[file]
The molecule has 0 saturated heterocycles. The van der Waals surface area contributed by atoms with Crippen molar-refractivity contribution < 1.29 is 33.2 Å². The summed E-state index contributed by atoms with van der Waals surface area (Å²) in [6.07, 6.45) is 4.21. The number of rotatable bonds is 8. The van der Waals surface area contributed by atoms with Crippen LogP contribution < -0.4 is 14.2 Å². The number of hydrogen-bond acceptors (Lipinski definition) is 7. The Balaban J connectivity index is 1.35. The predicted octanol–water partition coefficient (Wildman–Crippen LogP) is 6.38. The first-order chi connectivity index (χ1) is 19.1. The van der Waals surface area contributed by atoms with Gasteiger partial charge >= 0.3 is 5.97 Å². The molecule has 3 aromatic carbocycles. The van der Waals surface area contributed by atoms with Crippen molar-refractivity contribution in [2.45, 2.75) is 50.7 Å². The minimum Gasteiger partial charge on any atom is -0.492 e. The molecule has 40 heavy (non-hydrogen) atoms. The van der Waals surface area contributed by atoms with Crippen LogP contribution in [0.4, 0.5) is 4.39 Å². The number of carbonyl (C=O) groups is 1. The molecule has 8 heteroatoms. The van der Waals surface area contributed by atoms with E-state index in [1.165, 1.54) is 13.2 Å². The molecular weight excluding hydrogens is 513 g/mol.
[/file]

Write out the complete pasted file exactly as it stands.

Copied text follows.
The molecule has 0 saturated heterocycles. The van der Waals surface area contributed by atoms with Crippen molar-refractivity contribution < 1.29 is 33.2 Å². The summed E-state index contributed by atoms with van der Waals surface area (Å²) in [6.07, 6.45) is 4.21. The number of rotatable bonds is 8. The van der Waals surface area contributed by atoms with Crippen LogP contribution < -0.4 is 14.2 Å². The number of hydrogen-bond acceptors (Lipinski definition) is 7. The Balaban J connectivity index is 1.35. The predicted octanol–water partition coefficient (Wildman–Crippen LogP) is 6.38. The first-order chi connectivity index (χ1) is 19.1. The van der Waals surface area contributed by atoms with Gasteiger partial charge >= 0.3 is 5.97 Å². The molecule has 3 aromatic carbocycles. The van der Waals surface area contributed by atoms with Crippen molar-refractivity contribution in [2.45, 2.75) is 50.7 Å². The minimum Gasteiger partial charge on any atom is -0.492 e. The molecule has 40 heavy (non-hydrogen) atoms. The van der Waals surface area contributed by atoms with Crippen LogP contribution in [0.4, 0.5) is 4.39 Å². The number of carbonyl (C=O) groups is 1. The molecule has 8 heteroatoms. The van der Waals surface area contributed by atoms with E-state index in [1.165, 1.54) is 13.2 Å². The molecular weight excluding hydrogens is 513 g/mol.